China's growth could address imbalance

By Danny Quah
0 Comment(s)Print E-mail, January 2, 2012
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Many take as fact that the current pattern of global imbalances — large and persistent trade deficits and surpluses across different parts of the world, eventually unsustainable — is due to China and the rest of East Asia consuming too little and saving too much. Since the global economy is a closed trading system, trade deficits and surpluses across all national economies must sum exactly to zero always. Therefore, that one part of the world saves too much and thereby runs trade surpluses means other parts of the world — notably the US — must be running trade deficits.

However, just because deficits and surpluses are tightly interconnected does not mean that trade surpluses in China, say, have been responsible for US trade deficits: absent further information, causality could well have flowed in the opposite direction. Moreover, China's high savings might be dynamically welfare-optimizing for its citizens — for instance, private enterprise in China might find self-accumulation the only way to generate investment funds — and, at the same time, only minimally if at all welfare-reducing for already-rich US citizens. Finally, it might be that global imbalances should best be viewed not as a bilateral (US-China) problem but instead a multi-lateral one.

Be all that as it may, many US policy-makers focusing on US trade deficits and China's trade surpluses urge policy actions against China to rebalance the global economy. Those policy actions include punitive tariffs against Chinese imports and tagging China a currency-manipulator — and thus moving it yet further from official free-market status. Some observers, such as Michael Pettis, Nouriel Roubini and MartinWolf, remark that without such external pressure, China will find it domestically too difficult to shift away from its reliance on export promotion, infrastructure investment, and restrained consumption towards a more balanced growth path.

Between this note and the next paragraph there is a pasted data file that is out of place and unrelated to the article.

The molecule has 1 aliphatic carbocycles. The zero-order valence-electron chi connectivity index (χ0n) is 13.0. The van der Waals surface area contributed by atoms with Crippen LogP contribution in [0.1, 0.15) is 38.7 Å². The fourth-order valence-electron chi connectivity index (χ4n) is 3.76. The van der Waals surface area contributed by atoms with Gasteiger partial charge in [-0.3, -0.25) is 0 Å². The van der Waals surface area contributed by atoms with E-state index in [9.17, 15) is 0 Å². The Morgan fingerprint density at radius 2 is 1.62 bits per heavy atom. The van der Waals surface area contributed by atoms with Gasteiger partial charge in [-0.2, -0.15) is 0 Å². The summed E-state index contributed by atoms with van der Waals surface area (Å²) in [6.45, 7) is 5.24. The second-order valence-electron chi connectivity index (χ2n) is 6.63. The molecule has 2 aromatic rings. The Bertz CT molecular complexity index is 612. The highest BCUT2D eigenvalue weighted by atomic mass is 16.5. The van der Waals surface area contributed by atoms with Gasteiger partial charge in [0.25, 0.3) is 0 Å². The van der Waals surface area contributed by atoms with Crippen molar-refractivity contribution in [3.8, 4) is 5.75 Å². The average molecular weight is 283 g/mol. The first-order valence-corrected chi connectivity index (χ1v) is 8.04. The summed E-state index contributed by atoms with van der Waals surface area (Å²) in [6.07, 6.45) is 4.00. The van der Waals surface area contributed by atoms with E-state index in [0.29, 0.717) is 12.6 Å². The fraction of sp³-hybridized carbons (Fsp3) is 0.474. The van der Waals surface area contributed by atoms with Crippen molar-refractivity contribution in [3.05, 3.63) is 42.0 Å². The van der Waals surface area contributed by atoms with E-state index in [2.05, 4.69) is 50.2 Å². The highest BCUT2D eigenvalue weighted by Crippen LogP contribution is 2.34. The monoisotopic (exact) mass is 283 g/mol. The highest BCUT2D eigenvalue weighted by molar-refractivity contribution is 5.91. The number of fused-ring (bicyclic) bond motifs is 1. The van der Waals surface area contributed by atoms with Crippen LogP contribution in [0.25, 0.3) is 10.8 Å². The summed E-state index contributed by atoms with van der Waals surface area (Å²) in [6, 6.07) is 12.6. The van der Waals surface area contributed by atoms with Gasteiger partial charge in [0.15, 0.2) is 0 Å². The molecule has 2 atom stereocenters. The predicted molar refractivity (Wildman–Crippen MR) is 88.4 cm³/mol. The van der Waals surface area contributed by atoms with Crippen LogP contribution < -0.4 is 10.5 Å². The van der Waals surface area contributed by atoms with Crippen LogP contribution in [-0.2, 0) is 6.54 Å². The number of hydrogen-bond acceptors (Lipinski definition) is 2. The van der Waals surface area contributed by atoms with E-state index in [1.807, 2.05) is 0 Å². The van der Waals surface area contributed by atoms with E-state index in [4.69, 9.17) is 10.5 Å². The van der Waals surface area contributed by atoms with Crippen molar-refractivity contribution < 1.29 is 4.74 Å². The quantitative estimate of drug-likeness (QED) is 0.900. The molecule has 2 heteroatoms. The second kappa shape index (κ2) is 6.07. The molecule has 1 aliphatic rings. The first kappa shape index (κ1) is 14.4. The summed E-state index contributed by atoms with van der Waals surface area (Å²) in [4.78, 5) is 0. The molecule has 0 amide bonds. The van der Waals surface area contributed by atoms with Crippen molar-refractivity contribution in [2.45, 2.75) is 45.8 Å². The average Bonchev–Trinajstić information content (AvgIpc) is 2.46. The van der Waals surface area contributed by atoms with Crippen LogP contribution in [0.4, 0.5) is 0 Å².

The problem: To raise China's domestic aggregate demand, especially consumption. The difficulty: China's consumption cannot increase quickly enough to compensate for the shortfall in aggregate demand should both investment and exports decline. The danger: a hard landing for China and the global economy.

I want to suggest that such a redirection need not be that difficult. My proposal: Let China grow rich as quickly as possible. Why might this do the trick?

Figure 1: Regional incomes in China

Figure 1: Regional incomes in China 

First, consumption within China is already rising faster than both income and investment, provided that we look at those parts of China where incomes per head exceed US$8,800 (Figures 1 and 2). Of course, China's current per capita income overall now is only US$2200, less than 6% that of the US. What this suggests, however, is as China's income grows its overall savings rate will naturally fall. The right policy is to encourage growth, not adopt punitive actions that might retard that growth.

Figure 2: China's regional consumption and investment

Figure 2: China's regional consumption and investment 

(I took Figures 1-3 from a term paper that Daisy Wang wrote for my course Ec204 The Global Economy at theLSE-PKU Summer School, August 2011. The underlying data are from China's National Bureau of Statistics.)

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